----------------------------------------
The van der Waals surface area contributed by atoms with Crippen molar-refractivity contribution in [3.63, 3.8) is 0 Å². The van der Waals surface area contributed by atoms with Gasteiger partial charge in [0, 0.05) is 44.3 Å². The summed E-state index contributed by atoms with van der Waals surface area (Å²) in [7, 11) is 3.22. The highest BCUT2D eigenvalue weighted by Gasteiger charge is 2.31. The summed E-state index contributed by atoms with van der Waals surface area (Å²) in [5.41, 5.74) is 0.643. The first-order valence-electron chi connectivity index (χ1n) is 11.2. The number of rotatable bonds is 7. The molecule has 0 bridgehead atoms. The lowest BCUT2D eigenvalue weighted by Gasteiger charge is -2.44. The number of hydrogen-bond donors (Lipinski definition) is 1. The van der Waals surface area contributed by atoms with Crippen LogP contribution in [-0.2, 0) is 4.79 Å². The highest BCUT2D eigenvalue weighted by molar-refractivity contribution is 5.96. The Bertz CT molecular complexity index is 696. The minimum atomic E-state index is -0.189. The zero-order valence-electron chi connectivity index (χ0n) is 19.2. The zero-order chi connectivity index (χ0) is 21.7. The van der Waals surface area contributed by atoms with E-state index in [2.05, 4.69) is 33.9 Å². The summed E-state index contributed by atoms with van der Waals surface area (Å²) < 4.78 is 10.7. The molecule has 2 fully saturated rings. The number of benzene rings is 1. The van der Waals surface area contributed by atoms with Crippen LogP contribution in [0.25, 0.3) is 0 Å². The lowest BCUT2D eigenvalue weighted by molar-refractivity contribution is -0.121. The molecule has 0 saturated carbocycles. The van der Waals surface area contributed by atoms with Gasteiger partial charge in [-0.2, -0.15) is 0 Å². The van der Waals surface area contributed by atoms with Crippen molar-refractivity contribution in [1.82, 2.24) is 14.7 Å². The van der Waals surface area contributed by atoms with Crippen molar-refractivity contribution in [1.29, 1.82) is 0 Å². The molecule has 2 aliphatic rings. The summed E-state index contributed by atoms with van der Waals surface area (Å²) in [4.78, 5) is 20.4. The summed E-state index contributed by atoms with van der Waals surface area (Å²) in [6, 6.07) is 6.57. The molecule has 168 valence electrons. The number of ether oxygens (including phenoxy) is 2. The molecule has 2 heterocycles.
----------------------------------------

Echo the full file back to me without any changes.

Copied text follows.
The van der Waals surface area contributed by atoms with Crippen molar-refractivity contribution in [3.63, 3.8) is 0 Å². The van der Waals surface area contributed by atoms with Gasteiger partial charge in [0, 0.05) is 44.3 Å². The summed E-state index contributed by atoms with van der Waals surface area (Å²) in [7, 11) is 3.22. The highest BCUT2D eigenvalue weighted by Gasteiger charge is 2.31. The summed E-state index contributed by atoms with van der Waals surface area (Å²) in [5.41, 5.74) is 0.643. The first-order valence-electron chi connectivity index (χ1n) is 11.2. The number of rotatable bonds is 7. The molecule has 0 bridgehead atoms. The lowest BCUT2D eigenvalue weighted by Gasteiger charge is -2.44. The number of hydrogen-bond donors (Lipinski definition) is 1. The van der Waals surface area contributed by atoms with Crippen LogP contribution in [-0.2, 0) is 4.79 Å². The highest BCUT2D eigenvalue weighted by molar-refractivity contribution is 5.96. The Bertz CT molecular complexity index is 696. The minimum atomic E-state index is -0.189. The zero-order valence-electron chi connectivity index (χ0n) is 19.2. The zero-order chi connectivity index (χ0) is 21.7. The van der Waals surface area contributed by atoms with E-state index in [2.05, 4.69) is 33.9 Å². The summed E-state index contributed by atoms with van der Waals surface area (Å²) < 4.78 is 10.7. The molecule has 2 fully saturated rings. The number of benzene rings is 1. The van der Waals surface area contributed by atoms with Crippen LogP contribution in [0.25, 0.3) is 0 Å². The lowest BCUT2D eigenvalue weighted by molar-refractivity contribution is -0.121. The molecule has 0 saturated carbocycles. The van der Waals surface area contributed by atoms with Gasteiger partial charge in [-0.2, -0.15) is 0 Å². The van der Waals surface area contributed by atoms with Crippen molar-refractivity contribution in [1.82, 2.24) is 14.7 Å². The van der Waals surface area contributed by atoms with Crippen molar-refractivity contribution in [1.29, 1.82) is 0 Å². The molecule has 2 aliphatic rings. The summed E-state index contributed by atoms with van der Waals surface area (Å²) in [4.78, 5) is 20.4. The summed E-state index contributed by atoms with van der Waals surface area (Å²) in [6, 6.07) is 6.57. The molecule has 168 valence electrons. The number of ether oxygens (including phenoxy) is 2. The molecule has 2 heterocycles.